Price Of Crude Oil Dips On Supply Glut Concerns

The price of crude oil fell following the release of an industry report which showed that the decrease in inventory in the United States was lower than had been anticipated. The report by the American Petroleum Institute revealed that the number of barrels by which supplies dropped last week was 840,000. This was in contrast to what analysts had earlier projected – a dip of about 1.4 million barrels.

The report by the American Petroleum Institute also showed that stockpiles of gasoline actually went up by about 1.37 million barrels.

“We are still in a very well-supplied crude market in the U.S. The gasoline build was a bit of a surprise but makes sense given that this is the time of year refinery runs increase,” Wellington, Florida-based Energy Analytics Group LLC director, Thomas Finlon, told Bloomberg by telephone.

Supply-cuts extension

Last week the prices of oil had gone past $53 a barrel following the push by some producers to extend the OPEC supply cut deal by the more than 6 months that had been settled on. On May 25, ministers from the Organization of Petroleum Exporting Countries will convene in Vienna, Austria to discuss the possibilities of prolonging the supply cuts.

On the NYME, the May delivery for West Texas Intermediate dropped by 24 cents to reach $52.41 per barrel. This was the lowest closing price since the 7th of April. The total volume of oil that was traded hovered around 14% under the 100-day moving average. After the American Petroleum Institute report was released, West Texas Intermediate edged downwards by 32 cents to reach $52.33 per barrel.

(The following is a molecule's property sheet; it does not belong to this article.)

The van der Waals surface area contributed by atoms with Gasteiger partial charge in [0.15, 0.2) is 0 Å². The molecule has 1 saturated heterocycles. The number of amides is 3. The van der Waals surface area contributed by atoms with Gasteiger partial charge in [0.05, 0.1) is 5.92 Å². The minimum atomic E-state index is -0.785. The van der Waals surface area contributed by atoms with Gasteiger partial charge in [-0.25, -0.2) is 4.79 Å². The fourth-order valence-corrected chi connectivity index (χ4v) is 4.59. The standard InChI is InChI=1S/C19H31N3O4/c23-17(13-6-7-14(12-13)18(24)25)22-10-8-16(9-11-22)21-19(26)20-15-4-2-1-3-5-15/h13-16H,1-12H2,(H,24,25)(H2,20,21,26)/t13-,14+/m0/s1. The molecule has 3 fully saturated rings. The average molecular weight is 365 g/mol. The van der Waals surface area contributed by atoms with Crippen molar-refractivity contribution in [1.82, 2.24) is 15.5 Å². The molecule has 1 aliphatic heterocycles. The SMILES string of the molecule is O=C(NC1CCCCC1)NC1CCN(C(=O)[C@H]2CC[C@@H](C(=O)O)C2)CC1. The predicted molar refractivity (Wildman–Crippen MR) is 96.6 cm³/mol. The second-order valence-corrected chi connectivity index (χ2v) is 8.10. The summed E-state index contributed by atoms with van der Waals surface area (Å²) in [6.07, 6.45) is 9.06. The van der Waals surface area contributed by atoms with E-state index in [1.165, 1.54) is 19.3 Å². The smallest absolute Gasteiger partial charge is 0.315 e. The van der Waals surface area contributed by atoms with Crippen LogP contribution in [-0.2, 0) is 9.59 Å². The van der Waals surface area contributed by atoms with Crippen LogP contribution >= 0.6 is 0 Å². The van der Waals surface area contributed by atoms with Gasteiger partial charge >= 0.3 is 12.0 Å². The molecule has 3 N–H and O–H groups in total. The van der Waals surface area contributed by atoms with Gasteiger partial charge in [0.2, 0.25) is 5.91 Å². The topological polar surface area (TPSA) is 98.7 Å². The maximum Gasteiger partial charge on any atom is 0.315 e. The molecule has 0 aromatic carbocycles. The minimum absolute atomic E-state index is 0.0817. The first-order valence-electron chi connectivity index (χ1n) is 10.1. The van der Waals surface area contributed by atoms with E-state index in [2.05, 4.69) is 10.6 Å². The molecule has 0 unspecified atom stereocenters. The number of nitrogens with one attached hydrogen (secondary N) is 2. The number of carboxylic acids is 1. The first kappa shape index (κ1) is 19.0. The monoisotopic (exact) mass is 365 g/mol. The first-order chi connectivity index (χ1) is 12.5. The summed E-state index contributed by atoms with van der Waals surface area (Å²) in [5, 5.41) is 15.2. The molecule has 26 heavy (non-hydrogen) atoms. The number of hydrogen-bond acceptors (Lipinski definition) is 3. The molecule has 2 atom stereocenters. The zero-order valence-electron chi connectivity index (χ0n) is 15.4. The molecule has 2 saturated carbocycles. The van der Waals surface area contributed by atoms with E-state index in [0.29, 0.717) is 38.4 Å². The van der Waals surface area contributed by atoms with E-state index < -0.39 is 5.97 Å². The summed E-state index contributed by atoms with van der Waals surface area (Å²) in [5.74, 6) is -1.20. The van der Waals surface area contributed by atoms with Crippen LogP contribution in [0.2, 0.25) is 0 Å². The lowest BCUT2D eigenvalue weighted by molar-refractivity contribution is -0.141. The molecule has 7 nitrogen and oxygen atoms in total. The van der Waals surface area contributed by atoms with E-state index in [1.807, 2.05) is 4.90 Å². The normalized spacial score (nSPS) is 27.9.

Shale supply

The June delivery for Brent, on the other hand, dropped by 0.8% or 47 cents to reach $54.89 per barrel. Brent’s June delivery closing price was at a premium of $2.04 compared to West Texas Intermediate. According to a report on monthly drilling productivity report by the Energy Information Administration, the output of crude from shale plays will increase to a level of 5.2 million barrels per day next month.

The fall in oil prices was, however, given some support by a report indicating that there was a decline in output in Saudi Arabia. This is part of the production cuts that the oil-producing kingdom had agreed to as a member of OPEC. The report showed that Saudi Arabia’s crude exports declined from 7.7 million barrels per day in January to 6.96 barrels per day in February.

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